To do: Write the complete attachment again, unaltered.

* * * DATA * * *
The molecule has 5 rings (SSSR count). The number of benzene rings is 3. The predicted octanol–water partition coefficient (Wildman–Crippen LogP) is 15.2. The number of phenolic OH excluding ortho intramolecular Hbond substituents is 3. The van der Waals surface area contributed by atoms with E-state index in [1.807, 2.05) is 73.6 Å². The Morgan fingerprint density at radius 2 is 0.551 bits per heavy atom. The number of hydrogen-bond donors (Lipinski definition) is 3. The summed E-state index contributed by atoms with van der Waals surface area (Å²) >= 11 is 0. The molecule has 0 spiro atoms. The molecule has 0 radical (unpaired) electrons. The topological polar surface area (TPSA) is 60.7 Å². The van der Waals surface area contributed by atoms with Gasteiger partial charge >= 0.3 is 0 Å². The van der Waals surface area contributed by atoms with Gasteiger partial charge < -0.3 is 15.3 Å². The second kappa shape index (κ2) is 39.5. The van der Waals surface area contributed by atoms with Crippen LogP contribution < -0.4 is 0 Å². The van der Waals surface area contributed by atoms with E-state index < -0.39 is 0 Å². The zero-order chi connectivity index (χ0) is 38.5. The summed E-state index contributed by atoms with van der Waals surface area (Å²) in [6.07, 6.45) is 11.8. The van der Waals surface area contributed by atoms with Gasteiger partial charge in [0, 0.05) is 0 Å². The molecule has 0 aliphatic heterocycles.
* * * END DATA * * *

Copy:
The molecule has 5 rings (SSSR count). The number of benzene rings is 3. The predicted octanol–water partition coefficient (Wildman–Crippen LogP) is 15.2. The number of phenolic OH excluding ortho intramolecular Hbond substituents is 3. The van der Waals surface area contributed by atoms with E-state index in [1.807, 2.05) is 73.6 Å². The Morgan fingerprint density at radius 2 is 0.551 bits per heavy atom. The number of hydrogen-bond donors (Lipinski definition) is 3. The summed E-state index contributed by atoms with van der Waals surface area (Å²) >= 11 is 0. The molecule has 0 spiro atoms. The molecule has 0 radical (unpaired) electrons. The topological polar surface area (TPSA) is 60.7 Å². The van der Waals surface area contributed by atoms with Gasteiger partial charge >= 0.3 is 0 Å². The van der Waals surface area contributed by atoms with Gasteiger partial charge < -0.3 is 15.3 Å². The second kappa shape index (κ2) is 39.5. The van der Waals surface area contributed by atoms with Crippen LogP contribution < -0.4 is 0 Å². The van der Waals surface area contributed by atoms with E-state index < -0.39 is 0 Å². The zero-order chi connectivity index (χ0) is 38.5. The summed E-state index contributed by atoms with van der Waals surface area (Å²) in [6.07, 6.45) is 11.8. The van der Waals surface area contributed by atoms with Gasteiger partial charge in [0, 0.05) is 0 Å². The molecule has 0 aliphatic heterocycles.